$4 Million Fine Levied for Air Pollution from Oil and Gas Wells

February 19, 2024
Apache Corporation (Apache) has agreed to pay $4 million in civil penalties and undertake projects expected to cost at least $5.5 million to ensure 422 of its oil and gas well pads in New Mexico and Texas comply with federal and state clean air regulations and offset past illegal emissions.
Apache’s agreement settles a civil suit, filed jointly by the United States, on behalf of the EPA and the New Mexico Environment Department (NMED), alleging that Apache failed to comply with federal and state requirements to capture and control air emissions from 23 of its oil and gas production operations in New Mexico and Texas. EPA and NMED identified the alleged violations through field investigations and repeated flyover surveillance conducted in 2019, 2020 and 2022.
Compliance with this robust settlement will result in annual reductions of more than 9,650 tons of Volatile Organic Compounds (VOCs) and 900 tons of methane, which equates to more than 25,000 tons of carbon dioxide (CO2). VOCs are a key component in the formation of ground-level ozone or smog, which irritates lungs, exacerbates diseases including asthma and can increase susceptibility to respiratory illnesses, such as pneumonia and bronchitis.
“Robust enforcement of Clean Air Act violations at oil and gas facilities protects communities from harmful smog and reduces methane emissions that are major contributors to global climate change,” said David M. Uhlmann, Assistant Administrator for EPA’s Office of Enforcement and Compliance Assurance. “Today’s agreement demonstrates EPA’s commitment to working with our state partners to tackle climate change and improve air quality for everyone living in the United States.”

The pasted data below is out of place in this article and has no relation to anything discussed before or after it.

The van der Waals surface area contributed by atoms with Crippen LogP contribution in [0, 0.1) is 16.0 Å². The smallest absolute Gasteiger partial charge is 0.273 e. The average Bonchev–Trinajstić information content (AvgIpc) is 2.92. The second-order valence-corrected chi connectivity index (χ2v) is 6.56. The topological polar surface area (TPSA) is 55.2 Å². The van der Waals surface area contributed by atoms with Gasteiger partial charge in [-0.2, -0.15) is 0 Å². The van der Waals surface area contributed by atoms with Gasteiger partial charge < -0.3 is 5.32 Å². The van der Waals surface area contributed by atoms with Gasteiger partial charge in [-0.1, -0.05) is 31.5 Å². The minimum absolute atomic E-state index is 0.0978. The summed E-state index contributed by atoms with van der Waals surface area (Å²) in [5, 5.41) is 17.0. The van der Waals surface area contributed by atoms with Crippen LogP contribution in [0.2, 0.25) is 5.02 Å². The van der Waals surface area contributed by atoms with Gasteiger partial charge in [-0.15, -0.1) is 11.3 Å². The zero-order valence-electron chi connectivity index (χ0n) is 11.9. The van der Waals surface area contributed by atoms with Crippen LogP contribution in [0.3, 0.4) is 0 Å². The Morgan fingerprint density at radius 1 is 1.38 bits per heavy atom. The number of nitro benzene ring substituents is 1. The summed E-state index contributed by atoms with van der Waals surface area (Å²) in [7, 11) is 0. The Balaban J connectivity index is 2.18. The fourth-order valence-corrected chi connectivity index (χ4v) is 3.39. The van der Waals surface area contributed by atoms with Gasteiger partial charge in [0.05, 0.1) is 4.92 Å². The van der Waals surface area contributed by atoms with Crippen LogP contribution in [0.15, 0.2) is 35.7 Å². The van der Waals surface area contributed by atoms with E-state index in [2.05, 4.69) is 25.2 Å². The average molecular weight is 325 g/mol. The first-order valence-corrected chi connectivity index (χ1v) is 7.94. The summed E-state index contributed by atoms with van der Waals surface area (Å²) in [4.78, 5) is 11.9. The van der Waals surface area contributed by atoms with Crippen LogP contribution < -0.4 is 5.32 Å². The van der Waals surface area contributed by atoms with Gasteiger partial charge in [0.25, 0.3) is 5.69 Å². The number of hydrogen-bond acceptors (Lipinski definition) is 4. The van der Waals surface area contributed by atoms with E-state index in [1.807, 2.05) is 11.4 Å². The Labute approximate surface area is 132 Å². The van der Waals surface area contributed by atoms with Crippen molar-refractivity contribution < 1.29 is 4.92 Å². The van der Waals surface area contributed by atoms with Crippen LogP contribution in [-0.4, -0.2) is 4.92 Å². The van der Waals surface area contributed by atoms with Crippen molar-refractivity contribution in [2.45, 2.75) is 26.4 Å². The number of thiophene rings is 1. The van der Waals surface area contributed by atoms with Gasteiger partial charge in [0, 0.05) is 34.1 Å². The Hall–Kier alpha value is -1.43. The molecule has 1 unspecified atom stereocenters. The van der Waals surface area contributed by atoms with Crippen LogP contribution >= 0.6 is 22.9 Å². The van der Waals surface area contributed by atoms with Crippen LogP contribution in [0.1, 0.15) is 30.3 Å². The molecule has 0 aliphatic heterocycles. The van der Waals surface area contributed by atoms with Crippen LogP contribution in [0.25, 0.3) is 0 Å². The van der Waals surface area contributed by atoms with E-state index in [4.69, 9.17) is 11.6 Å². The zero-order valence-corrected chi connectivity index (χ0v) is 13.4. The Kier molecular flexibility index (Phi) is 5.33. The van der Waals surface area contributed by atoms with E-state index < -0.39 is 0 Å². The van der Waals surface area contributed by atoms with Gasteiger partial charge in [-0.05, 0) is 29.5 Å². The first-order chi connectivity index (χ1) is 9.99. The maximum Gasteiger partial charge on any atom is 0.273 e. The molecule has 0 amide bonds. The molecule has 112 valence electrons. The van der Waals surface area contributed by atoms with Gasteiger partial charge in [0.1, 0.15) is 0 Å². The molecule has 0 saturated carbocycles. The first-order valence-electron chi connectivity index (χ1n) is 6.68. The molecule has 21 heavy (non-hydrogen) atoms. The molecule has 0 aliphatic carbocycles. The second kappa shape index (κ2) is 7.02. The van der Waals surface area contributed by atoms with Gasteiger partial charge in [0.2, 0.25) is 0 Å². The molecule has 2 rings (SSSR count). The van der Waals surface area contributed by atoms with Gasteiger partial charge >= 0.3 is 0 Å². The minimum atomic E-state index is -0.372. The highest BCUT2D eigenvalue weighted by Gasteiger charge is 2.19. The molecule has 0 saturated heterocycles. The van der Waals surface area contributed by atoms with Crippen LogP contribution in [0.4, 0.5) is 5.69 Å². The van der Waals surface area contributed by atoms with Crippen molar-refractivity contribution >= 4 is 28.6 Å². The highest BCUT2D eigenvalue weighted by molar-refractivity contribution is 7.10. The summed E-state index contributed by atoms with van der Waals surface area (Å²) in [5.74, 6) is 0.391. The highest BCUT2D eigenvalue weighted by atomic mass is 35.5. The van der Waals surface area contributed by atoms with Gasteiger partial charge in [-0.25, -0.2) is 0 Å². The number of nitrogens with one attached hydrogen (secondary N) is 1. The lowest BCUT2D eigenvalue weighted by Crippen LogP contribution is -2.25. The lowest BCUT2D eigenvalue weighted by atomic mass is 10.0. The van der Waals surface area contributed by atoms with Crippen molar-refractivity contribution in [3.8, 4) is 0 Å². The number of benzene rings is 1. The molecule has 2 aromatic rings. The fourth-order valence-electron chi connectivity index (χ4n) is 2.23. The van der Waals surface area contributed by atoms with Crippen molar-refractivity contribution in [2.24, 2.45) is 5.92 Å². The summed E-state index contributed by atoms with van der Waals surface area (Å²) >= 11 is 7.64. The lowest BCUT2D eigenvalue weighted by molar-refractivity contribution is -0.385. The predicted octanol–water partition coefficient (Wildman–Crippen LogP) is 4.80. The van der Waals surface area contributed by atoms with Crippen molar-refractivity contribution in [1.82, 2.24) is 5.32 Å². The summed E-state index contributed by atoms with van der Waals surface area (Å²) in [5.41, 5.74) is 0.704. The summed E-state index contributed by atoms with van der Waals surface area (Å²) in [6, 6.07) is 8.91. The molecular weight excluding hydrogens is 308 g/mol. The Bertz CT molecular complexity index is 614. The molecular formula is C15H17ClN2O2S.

“Today’s settlement will ensure compliance at hundreds of oil and gas facilities across New Mexico and Texas,” said Assistant Attorney General Todd Kim of the Justice Department’s Environment and Natural Resources Division. “Under the settlement, over 400 Apache facilities will be required to take extensive steps to reduce emissions of volatile organic compounds – which contribute to smog – as well as methane gas, which is a significant contributor to climate change.”
“Noxious pollutants directly threaten the health of neighboring communities while propelling our world toward climate disaster,” said U.S. Attorney Alexander M.M. Uballez for the District of New Mexico. “I applaud the tireless efforts of the Department of Justice’s Environment and Natural Resources Division, the U.S. EPA and the NMED to protect our lungs and our earth. Environmental justice is a top priority for the Department of Justice and the U.S. Attorney’s Office for the District of New Mexico.”
“This settlement shows that oil and gas operators deserve greater scrutiny because too many are failing to comply with federal and state rules,” said New Mexico Environment Cabinet Secretary James Kenney. “As a result, bad actors will cause greater federal and state regulation of the entire oil and gas industry as ozone levels rise and public health suffers.”
The $4 million fine outlined in the settlement will be shared equally by the United States and the State of New Mexico, with New Mexico’s portion going to the state’s general fund. The settlement document (consent decree) was filed together with the complaint in the U.S. District Court for the District of New Mexico and requires the company to take numerous steps to ensure that 422 well pads covered by the consent decree and located in New Mexico and Texas are operated lawfully.